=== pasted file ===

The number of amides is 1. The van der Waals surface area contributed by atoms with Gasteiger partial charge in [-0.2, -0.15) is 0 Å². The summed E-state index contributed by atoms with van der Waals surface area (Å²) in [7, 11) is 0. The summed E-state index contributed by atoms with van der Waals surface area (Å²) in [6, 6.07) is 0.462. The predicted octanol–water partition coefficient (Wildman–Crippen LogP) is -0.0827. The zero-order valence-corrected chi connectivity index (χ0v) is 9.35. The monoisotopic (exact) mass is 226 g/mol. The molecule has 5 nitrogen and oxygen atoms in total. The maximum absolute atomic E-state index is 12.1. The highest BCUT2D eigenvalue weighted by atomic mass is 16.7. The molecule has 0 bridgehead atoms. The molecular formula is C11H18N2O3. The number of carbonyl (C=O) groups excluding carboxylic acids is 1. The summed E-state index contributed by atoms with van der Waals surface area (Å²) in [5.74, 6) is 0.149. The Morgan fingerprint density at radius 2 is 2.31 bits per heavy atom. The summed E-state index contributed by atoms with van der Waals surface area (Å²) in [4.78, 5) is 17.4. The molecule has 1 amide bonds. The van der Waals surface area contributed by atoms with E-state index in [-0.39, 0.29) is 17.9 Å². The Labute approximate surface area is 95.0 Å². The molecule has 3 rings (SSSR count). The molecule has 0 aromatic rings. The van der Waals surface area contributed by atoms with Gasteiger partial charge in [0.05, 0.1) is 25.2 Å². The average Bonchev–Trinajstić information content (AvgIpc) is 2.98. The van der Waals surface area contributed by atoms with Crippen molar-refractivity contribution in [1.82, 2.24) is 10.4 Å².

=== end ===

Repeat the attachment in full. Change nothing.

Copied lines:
The number of amides is 1. The van der Waals surface area contributed by atoms with Gasteiger partial charge in [-0.2, -0.15) is 0 Å². The summed E-state index contributed by atoms with van der Waals surface area (Å²) in [7, 11) is 0. The summed E-state index contributed by atoms with van der Waals surface area (Å²) in [6, 6.07) is 0.462. The predicted octanol–water partition coefficient (Wildman–Crippen LogP) is -0.0827. The zero-order valence-corrected chi connectivity index (χ0v) is 9.35. The monoisotopic (exact) mass is 226 g/mol. The molecule has 5 nitrogen and oxygen atoms in total. The maximum absolute atomic E-state index is 12.1. The highest BCUT2D eigenvalue weighted by atomic mass is 16.7. The molecule has 0 bridgehead atoms. The molecular formula is C11H18N2O3. The number of carbonyl (C=O) groups excluding carboxylic acids is 1. The summed E-state index contributed by atoms with van der Waals surface area (Å²) in [5.74, 6) is 0.149. The Morgan fingerprint density at radius 2 is 2.31 bits per heavy atom. The summed E-state index contributed by atoms with van der Waals surface area (Å²) in [4.78, 5) is 17.4. The molecule has 1 amide bonds. The van der Waals surface area contributed by atoms with E-state index in [-0.39, 0.29) is 17.9 Å². The Labute approximate surface area is 95.0 Å². The molecule has 3 rings (SSSR count). The molecule has 0 aromatic rings. The van der Waals surface area contributed by atoms with Gasteiger partial charge in [0.05, 0.1) is 25.2 Å². The average Bonchev–Trinajstić information content (AvgIpc) is 2.98. The van der Waals surface area contributed by atoms with Crippen molar-refractivity contribution in [1.82, 2.24) is 10.4 Å².